1 in 4 U.S. Adults Are Sedentary for Over 8 Hours Each Day—Here Are 5 Easy Ways to Walk More

Learn about the benefits of walking, tips to get you going and ways to increase your walking intensity.

<p>Getty Images</p>

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Reviewed by Dietitian Jessica Ball, M.S., RD

While walking often seems to be dismissed as an effective form of exercise by some, it actually has many benefits—from strengthening your heart and boosting your mood to improving blood sugar and reducing the risk of dementia.

The American Heart Association wants to help more people experience these benefits, which is why, since 2007, they have declared the first Wednesday of April to be National Walking Day, with this year’s tagline being “Walk More. Stress Less.” The main purpose of the campaign is to simply raise awareness of the benefits of moving more.

“Walking is a simple way to add more physical activity to your day, and the benefits go beyond physical health,” says Monik Jiménez, Sc.D., S.M., FAHA, an American Heart Association volunteer and instructor at Harvard T.H. Chan School of Public Health, in a press release. “Getting the recommended amount of physical activity each week, which can be achieved through walking, is linked to a lower risk of diseases, stronger bones and muscles and improved mental health.”

According to the 2018 Physical Activity Guidelines for Americans, the recommended amount of physical activity Jiménez is referring to is 150 minutes of moderate-intensity aerobic activity or 75 minutes of vigorous-intensity aerobic activity each week—plus two days a week of strength training.

Related: What Happens to Your Body When You Walk 10,000 Steps per Day

How to Add More Walking to Your Day

If you’re not getting anywhere near those goals, simply start where you are. Fifteen minutes a week is better than none—then go up from there. It’s also OK to split up your physical activity. For example, if you don’t have time to do 30 minutes all at once, do 10 minutes three times during the day.

Or maybe you’re a seasoned walker and are looking for ways to increase the difficulty of your walks. Of course, you could increase the speed of your stride, but if you’ve maxed out your walking mph, try adding hills—assuming you live in an area that has them. Or add Nordic walking poles to your walks. Did you know that you activate 90% of the muscles in your body by just adding poles? Interval walking is a fun way to up your intensity, too. I like using telephone poles as my markers. Alternate walking your normal pace for the distance between four telephone poles (or however many you choose to use), then increase your pace for four poles—and repeat the cycle.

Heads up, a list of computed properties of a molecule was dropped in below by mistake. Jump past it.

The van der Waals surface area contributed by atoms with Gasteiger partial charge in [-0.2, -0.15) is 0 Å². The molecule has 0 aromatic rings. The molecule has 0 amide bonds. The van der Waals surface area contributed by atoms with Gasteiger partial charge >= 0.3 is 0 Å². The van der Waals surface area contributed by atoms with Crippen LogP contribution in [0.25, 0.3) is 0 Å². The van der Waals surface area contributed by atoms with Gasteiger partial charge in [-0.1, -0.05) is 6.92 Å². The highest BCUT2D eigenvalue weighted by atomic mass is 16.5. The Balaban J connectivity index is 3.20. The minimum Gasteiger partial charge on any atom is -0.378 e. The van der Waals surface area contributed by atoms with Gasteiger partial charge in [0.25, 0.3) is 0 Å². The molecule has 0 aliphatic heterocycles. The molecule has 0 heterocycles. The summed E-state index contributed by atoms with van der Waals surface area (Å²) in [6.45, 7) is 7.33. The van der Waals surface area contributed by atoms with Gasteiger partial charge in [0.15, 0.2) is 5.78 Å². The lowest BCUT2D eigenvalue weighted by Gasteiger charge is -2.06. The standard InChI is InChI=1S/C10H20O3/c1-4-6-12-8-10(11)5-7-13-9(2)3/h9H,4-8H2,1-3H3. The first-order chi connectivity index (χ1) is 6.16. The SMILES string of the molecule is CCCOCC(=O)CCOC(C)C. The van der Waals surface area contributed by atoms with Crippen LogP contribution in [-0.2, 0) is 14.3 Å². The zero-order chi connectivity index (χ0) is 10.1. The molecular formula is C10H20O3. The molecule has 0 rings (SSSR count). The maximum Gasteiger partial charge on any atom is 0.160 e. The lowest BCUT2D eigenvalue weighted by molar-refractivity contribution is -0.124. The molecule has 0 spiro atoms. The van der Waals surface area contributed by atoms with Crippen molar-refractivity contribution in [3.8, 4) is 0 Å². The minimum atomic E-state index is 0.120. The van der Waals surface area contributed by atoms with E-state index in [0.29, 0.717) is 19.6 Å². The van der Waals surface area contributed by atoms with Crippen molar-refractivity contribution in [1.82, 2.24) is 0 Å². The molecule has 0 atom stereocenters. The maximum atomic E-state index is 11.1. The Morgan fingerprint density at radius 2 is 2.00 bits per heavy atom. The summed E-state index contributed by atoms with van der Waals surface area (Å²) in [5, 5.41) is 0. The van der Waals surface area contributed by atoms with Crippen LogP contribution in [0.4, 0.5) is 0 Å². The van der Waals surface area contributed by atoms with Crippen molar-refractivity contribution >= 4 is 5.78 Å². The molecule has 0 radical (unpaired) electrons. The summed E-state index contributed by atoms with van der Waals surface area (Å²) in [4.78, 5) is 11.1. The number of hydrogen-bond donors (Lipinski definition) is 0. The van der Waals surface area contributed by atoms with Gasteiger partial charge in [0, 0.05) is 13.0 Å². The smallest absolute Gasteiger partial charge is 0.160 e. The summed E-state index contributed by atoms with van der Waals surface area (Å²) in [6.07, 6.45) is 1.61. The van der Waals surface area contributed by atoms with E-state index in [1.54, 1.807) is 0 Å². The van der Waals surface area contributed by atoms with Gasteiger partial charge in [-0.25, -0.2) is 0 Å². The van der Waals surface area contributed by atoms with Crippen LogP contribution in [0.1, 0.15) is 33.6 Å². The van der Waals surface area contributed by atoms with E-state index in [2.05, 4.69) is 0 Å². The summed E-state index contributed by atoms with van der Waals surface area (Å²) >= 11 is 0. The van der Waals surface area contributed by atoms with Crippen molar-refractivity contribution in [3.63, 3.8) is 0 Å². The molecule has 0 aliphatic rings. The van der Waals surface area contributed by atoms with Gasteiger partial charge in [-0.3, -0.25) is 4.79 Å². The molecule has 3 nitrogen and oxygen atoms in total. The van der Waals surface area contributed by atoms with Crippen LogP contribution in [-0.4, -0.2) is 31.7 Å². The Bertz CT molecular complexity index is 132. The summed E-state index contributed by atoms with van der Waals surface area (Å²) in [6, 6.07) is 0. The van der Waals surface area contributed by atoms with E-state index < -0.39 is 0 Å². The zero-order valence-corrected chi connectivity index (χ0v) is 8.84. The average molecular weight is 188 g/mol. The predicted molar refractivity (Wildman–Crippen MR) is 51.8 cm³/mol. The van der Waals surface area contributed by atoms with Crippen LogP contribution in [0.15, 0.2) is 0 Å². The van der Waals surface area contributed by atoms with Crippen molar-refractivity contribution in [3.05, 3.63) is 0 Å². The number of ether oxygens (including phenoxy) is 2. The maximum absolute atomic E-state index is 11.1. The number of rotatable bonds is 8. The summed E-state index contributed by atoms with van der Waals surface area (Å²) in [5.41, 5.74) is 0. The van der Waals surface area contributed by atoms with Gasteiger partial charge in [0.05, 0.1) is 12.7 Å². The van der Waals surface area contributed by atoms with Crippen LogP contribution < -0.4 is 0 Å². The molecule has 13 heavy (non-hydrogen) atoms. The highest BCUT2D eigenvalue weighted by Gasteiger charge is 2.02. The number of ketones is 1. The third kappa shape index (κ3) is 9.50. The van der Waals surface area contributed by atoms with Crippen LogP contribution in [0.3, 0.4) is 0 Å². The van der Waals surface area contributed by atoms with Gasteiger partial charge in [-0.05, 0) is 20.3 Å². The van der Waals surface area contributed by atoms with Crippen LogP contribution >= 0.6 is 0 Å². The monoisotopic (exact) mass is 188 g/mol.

If you’re recovering from an injury or just want a more chill walking workout, try walking meditation. Essentially, walking meditation is bringing your attention to your current state—feeling your feet touch the ground with each step, noticing your posture and how it feels to move your body. You can also use walking meditation to notice things in nature if you’re walking outside.

Want to participate in this year’s National Walking Day? The AHA provides some ways you can do so:

  • Ask colleagues, friends or family to join you.

  • If you work remotely, take a conference call on the go.

  • If you have a pet, get moving together! Walking is a win-win for the health of you and your pet.

  • Take a family stroll after dinner.

  • Share a picture on social media using #WalkingDay

Can’t get outside to walk thanks to the weather (hello, huge nor’easter)? Walking indoors counts too—and you don’t need a treadmill to do it. I work from home and take walking breaks throughout the day. When the weather isn’t conducive, I do “laps” inside my house. Sometimes I mix it up and do walking lunges, moving side squats, marching, skipping—it all counts. The main point is to just move more, so whether you post your #WalkingDay photos to your social feeds or not, reap all the benefits of walking by adding it to your daily routine.

Read the original article on Eating Well.